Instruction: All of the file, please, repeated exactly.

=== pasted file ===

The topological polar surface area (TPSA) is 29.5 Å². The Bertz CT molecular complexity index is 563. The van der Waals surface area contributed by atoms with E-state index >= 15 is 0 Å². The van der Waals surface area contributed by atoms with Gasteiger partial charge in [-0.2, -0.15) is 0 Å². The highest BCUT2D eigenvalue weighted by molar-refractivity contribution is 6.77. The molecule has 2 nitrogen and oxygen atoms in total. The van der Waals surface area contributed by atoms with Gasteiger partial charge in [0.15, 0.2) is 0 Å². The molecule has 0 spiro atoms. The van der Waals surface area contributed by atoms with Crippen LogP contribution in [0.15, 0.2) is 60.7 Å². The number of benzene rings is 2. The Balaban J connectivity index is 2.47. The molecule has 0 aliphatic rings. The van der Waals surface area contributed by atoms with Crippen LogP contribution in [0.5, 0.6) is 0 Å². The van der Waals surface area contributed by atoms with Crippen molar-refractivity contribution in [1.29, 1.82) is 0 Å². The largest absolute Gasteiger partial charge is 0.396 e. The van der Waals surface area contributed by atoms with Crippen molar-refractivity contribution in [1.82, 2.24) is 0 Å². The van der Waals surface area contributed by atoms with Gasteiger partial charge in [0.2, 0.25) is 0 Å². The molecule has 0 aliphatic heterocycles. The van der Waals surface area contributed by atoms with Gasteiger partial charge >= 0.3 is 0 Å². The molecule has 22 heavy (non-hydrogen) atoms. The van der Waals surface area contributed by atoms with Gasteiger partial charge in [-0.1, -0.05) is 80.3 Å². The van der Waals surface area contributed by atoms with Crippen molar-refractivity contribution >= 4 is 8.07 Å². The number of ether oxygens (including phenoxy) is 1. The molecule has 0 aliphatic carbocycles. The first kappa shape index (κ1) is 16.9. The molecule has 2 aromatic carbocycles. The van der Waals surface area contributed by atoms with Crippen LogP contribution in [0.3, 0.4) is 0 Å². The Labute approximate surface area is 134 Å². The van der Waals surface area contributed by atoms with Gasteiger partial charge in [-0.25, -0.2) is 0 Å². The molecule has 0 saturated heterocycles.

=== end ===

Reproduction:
The topological polar surface area (TPSA) is 29.5 Å². The Bertz CT molecular complexity index is 563. The van der Waals surface area contributed by atoms with E-state index >= 15 is 0 Å². The van der Waals surface area contributed by atoms with Gasteiger partial charge in [-0.2, -0.15) is 0 Å². The highest BCUT2D eigenvalue weighted by molar-refractivity contribution is 6.77. The molecule has 2 nitrogen and oxygen atoms in total. The van der Waals surface area contributed by atoms with Gasteiger partial charge in [0.15, 0.2) is 0 Å². The molecule has 0 spiro atoms. The van der Waals surface area contributed by atoms with Crippen LogP contribution in [0.15, 0.2) is 60.7 Å². The number of benzene rings is 2. The Balaban J connectivity index is 2.47. The molecule has 0 aliphatic rings. The van der Waals surface area contributed by atoms with Crippen LogP contribution in [0.5, 0.6) is 0 Å². The van der Waals surface area contributed by atoms with Crippen molar-refractivity contribution in [1.29, 1.82) is 0 Å². The largest absolute Gasteiger partial charge is 0.396 e. The van der Waals surface area contributed by atoms with Crippen molar-refractivity contribution in [1.82, 2.24) is 0 Å². The van der Waals surface area contributed by atoms with Gasteiger partial charge in [0.2, 0.25) is 0 Å². The molecule has 0 aliphatic heterocycles. The van der Waals surface area contributed by atoms with Gasteiger partial charge >= 0.3 is 0 Å². The molecule has 22 heavy (non-hydrogen) atoms. The van der Waals surface area contributed by atoms with Gasteiger partial charge in [-0.1, -0.05) is 80.3 Å². The van der Waals surface area contributed by atoms with Crippen molar-refractivity contribution >= 4 is 8.07 Å². The number of ether oxygens (including phenoxy) is 1. The molecule has 0 aliphatic carbocycles. The first kappa shape index (κ1) is 16.9. The molecule has 2 aromatic carbocycles. The van der Waals surface area contributed by atoms with Crippen LogP contribution in [0.3, 0.4) is 0 Å². The Labute approximate surface area is 134 Å². The van der Waals surface area contributed by atoms with Gasteiger partial charge in [-0.25, -0.2) is 0 Å². The molecule has 0 saturated heterocycles.